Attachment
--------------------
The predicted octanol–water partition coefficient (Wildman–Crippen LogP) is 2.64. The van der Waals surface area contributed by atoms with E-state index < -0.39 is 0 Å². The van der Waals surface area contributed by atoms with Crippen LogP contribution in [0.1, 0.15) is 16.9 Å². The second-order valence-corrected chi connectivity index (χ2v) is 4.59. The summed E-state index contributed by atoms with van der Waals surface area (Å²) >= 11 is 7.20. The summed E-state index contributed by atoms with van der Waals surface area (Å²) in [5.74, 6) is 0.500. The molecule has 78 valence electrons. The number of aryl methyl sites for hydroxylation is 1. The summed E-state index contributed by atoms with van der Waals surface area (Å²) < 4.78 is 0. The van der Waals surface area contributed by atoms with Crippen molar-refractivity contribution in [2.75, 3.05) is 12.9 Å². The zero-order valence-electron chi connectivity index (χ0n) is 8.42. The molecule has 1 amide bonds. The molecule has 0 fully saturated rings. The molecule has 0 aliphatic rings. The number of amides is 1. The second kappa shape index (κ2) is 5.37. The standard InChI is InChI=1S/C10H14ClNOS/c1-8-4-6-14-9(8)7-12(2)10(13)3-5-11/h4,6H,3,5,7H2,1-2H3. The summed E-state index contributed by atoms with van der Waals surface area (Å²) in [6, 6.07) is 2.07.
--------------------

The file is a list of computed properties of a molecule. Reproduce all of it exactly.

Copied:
The predicted octanol–water partition coefficient (Wildman–Crippen LogP) is 2.64. The van der Waals surface area contributed by atoms with E-state index < -0.39 is 0 Å². The van der Waals surface area contributed by atoms with Crippen LogP contribution in [0.1, 0.15) is 16.9 Å². The second-order valence-corrected chi connectivity index (χ2v) is 4.59. The summed E-state index contributed by atoms with van der Waals surface area (Å²) >= 11 is 7.20. The summed E-state index contributed by atoms with van der Waals surface area (Å²) in [5.74, 6) is 0.500. The molecule has 78 valence electrons. The number of aryl methyl sites for hydroxylation is 1. The summed E-state index contributed by atoms with van der Waals surface area (Å²) < 4.78 is 0. The van der Waals surface area contributed by atoms with Crippen molar-refractivity contribution in [2.75, 3.05) is 12.9 Å². The zero-order valence-electron chi connectivity index (χ0n) is 8.42. The molecule has 1 amide bonds. The molecule has 0 fully saturated rings. The molecule has 0 aliphatic rings. The number of amides is 1. The second kappa shape index (κ2) is 5.37. The standard InChI is InChI=1S/C10H14ClNOS/c1-8-4-6-14-9(8)7-12(2)10(13)3-5-11/h4,6H,3,5,7H2,1-2H3. The summed E-state index contributed by atoms with van der Waals surface area (Å²) in [6, 6.07) is 2.07.